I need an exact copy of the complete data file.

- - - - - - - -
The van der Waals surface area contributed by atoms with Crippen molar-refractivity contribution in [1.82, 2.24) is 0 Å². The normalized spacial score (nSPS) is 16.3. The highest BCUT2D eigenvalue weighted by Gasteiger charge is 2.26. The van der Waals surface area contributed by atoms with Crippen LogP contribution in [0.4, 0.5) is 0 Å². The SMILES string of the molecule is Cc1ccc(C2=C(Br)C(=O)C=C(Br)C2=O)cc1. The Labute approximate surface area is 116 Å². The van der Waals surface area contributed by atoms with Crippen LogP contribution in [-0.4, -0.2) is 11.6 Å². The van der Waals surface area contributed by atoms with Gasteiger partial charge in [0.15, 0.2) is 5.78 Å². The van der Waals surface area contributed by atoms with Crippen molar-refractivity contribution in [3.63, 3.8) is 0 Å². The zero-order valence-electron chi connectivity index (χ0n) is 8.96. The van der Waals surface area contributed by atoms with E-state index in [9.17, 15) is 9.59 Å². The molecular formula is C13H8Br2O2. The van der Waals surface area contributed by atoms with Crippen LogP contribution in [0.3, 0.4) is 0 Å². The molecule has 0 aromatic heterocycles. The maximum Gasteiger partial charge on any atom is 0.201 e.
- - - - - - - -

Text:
The van der Waals surface area contributed by atoms with Crippen molar-refractivity contribution in [1.82, 2.24) is 0 Å². The normalized spacial score (nSPS) is 16.3. The highest BCUT2D eigenvalue weighted by Gasteiger charge is 2.26. The van der Waals surface area contributed by atoms with Crippen LogP contribution in [0.4, 0.5) is 0 Å². The SMILES string of the molecule is Cc1ccc(C2=C(Br)C(=O)C=C(Br)C2=O)cc1. The Labute approximate surface area is 116 Å². The van der Waals surface area contributed by atoms with Crippen LogP contribution in [-0.4, -0.2) is 11.6 Å². The van der Waals surface area contributed by atoms with Gasteiger partial charge in [0.15, 0.2) is 5.78 Å². The van der Waals surface area contributed by atoms with Crippen molar-refractivity contribution in [3.63, 3.8) is 0 Å². The zero-order valence-electron chi connectivity index (χ0n) is 8.96. The van der Waals surface area contributed by atoms with E-state index in [9.17, 15) is 9.59 Å². The molecular formula is C13H8Br2O2. The van der Waals surface area contributed by atoms with Crippen LogP contribution in [0.3, 0.4) is 0 Å². The molecule has 0 aromatic heterocycles. The maximum Gasteiger partial charge on any atom is 0.201 e.